Hardware-accelerated text, videos and graphics
F12 Developer Tools
Clean browser interface
New Tab Page
Tear-off Tabs and Second-Row Tabs
Smarter address bar
Built-in security and privacy
Introducing SmartScreen Application Reputation
Greater protection against a number of emerging threats
Take control of downloaded files
Tab isolation, automatic crash recovery, and hang recovery
It appears some people have no morals or conscience. There are a number of scam emails doing the rounds , purporting to be from the British Red Cross appealing for donations to the Japanese disaster fund. The email directs you to a website called MoneyBookers and requires you to make your donation through a Yahoo email address. Don’t be fooled. If you want to make a donation go direct to the Red Cross website.
This from the British Red Cross website :
Fraudulent disaster appeal emails and websites
Please note: Unfortunately there are currently some fraudulent emails circulating claiming to be raising money for the Japan Tsunami Appeal, please be aware we will never ask for people to donate through companies such as Western Union or Money Bookers. We have not sent any emails soliciting donations for the Japan Tsunami Appeal.
Whenever there is a disaster, such as the Japan earthquake and tsunami and the New Zealand or Haiti earthquakes, there will be those who seek to take advantage of people wanting to donate for the relief effort. Many scams involve emails that claim to be on behalf of the Red Cross and there are numerous variations:
- They may direct you to a fake website where you are asked for credit card details.
- They may offer you a position collecting money on their behalf for a percentage, retaining the money you send or using you to launder money from criminal activities.
- They may ask you to donate cash through money transfer companies such as Western Union.
If you receive an unsolicited email alleging to be on behalf of the Red Cross or collecting for the Red Cross, do not respond to it or provide any personal details, but delete it immediately and do not forward or otherwise circulate it.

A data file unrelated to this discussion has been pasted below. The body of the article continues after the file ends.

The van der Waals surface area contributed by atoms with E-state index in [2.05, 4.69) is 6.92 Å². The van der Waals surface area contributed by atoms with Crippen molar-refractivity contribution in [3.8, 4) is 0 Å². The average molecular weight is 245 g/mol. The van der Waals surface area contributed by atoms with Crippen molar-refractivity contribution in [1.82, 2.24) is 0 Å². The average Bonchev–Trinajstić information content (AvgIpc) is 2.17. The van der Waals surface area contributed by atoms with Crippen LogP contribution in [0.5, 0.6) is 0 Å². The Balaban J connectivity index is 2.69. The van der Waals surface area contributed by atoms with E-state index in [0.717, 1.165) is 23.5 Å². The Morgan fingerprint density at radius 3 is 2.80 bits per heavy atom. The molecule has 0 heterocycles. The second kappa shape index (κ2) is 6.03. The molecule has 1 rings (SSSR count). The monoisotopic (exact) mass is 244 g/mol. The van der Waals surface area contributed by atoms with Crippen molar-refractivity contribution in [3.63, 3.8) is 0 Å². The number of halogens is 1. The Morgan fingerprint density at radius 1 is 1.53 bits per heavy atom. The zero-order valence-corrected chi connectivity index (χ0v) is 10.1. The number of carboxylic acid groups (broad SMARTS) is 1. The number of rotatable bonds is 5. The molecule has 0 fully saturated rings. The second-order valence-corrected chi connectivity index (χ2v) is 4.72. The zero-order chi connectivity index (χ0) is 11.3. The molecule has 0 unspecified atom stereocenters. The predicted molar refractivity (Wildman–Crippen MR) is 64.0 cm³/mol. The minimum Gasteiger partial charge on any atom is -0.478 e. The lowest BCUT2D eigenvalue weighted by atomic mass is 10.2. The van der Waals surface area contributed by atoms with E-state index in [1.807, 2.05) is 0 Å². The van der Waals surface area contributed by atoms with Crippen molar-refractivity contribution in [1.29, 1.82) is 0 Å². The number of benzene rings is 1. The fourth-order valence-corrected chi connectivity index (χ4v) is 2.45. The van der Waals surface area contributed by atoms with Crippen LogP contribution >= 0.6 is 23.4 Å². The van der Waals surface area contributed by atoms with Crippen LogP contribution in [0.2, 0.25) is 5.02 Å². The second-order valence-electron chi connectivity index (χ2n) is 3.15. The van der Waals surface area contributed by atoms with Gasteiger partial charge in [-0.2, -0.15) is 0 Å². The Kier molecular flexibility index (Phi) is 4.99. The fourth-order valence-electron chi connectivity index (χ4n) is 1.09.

Please ensure that you only make donations on the official British Red Cross site www.redcross.org.uk
Any emails requesting donations to us through any mechanism other than secure donation via redcross.org.uk or 0845 054 7200 are fraudulent.
All British Red Cross marketing email addresses end @mail.redcross.org.uk and we do not use general email providers, such as BT Internet or Googlemail, to solicit donations.
If you are suspicious of an email you have received, please contact the British Red Cross supporter care team:
0844 87 100 87
Do you publish your home address online? Facebook has caused no small amount of concern by quietly opening the address and phone number fields to developers. A post on Saturday by Jeff Bowen in Facebook’s developer support team explained that users’ addresses and mobile phone numbers are being made available on the development platform through a number of APIs.
Users would have to accept a new app and allow it access to personal information. Contact details of friends would not be accessible unless they too accepted the app.
But the primary concern, as neatly summarised by Graham Cluley on the Sophos blog, is that rogue app developers could efficiently harvest this very valuable information by developing apps that scrape this contact information and use it for spam or cold-calling.
“Facebook is already plagued by rogue applications that post spam links to users’ walls, and point users to survey scams that earn them commission – and even sometimes trick users into handing over their cellphone numbers to sign them up for a premium rate service,” he wrote last night. “You have to ask yourself – is Facebook putting the safety of its 500+ million users as a top priority with this move?”